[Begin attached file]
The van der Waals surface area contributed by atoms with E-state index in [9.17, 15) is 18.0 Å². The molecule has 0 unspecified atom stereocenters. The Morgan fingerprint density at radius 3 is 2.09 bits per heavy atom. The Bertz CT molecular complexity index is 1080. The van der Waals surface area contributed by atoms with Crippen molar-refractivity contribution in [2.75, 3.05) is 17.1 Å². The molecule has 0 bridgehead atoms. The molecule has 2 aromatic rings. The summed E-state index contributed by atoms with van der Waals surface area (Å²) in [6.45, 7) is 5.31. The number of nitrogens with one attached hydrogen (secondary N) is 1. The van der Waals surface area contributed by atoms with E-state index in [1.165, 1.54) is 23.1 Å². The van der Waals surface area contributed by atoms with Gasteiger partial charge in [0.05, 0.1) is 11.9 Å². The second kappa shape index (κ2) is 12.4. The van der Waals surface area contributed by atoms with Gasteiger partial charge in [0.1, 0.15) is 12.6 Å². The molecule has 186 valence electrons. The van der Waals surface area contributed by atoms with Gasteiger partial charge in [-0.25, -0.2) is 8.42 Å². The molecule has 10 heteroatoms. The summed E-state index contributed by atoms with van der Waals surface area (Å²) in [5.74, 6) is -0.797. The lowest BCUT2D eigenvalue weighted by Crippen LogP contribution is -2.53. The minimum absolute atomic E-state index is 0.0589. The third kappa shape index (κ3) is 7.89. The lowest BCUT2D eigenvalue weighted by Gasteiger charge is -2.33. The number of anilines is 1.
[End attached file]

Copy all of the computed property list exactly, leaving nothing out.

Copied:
The van der Waals surface area contributed by atoms with E-state index in [9.17, 15) is 18.0 Å². The molecule has 0 unspecified atom stereocenters. The Morgan fingerprint density at radius 3 is 2.09 bits per heavy atom. The Bertz CT molecular complexity index is 1080. The van der Waals surface area contributed by atoms with Crippen molar-refractivity contribution in [2.75, 3.05) is 17.1 Å². The molecule has 0 bridgehead atoms. The molecule has 2 aromatic rings. The summed E-state index contributed by atoms with van der Waals surface area (Å²) in [6.45, 7) is 5.31. The number of nitrogens with one attached hydrogen (secondary N) is 1. The van der Waals surface area contributed by atoms with E-state index in [1.165, 1.54) is 23.1 Å². The van der Waals surface area contributed by atoms with Gasteiger partial charge in [0.05, 0.1) is 11.9 Å². The second kappa shape index (κ2) is 12.4. The van der Waals surface area contributed by atoms with Gasteiger partial charge in [0.1, 0.15) is 12.6 Å². The molecule has 186 valence electrons. The van der Waals surface area contributed by atoms with Gasteiger partial charge in [-0.25, -0.2) is 8.42 Å². The molecule has 10 heteroatoms. The summed E-state index contributed by atoms with van der Waals surface area (Å²) in [5.74, 6) is -0.797. The lowest BCUT2D eigenvalue weighted by Crippen LogP contribution is -2.53. The minimum absolute atomic E-state index is 0.0589. The third kappa shape index (κ3) is 7.89. The lowest BCUT2D eigenvalue weighted by Gasteiger charge is -2.33. The number of anilines is 1.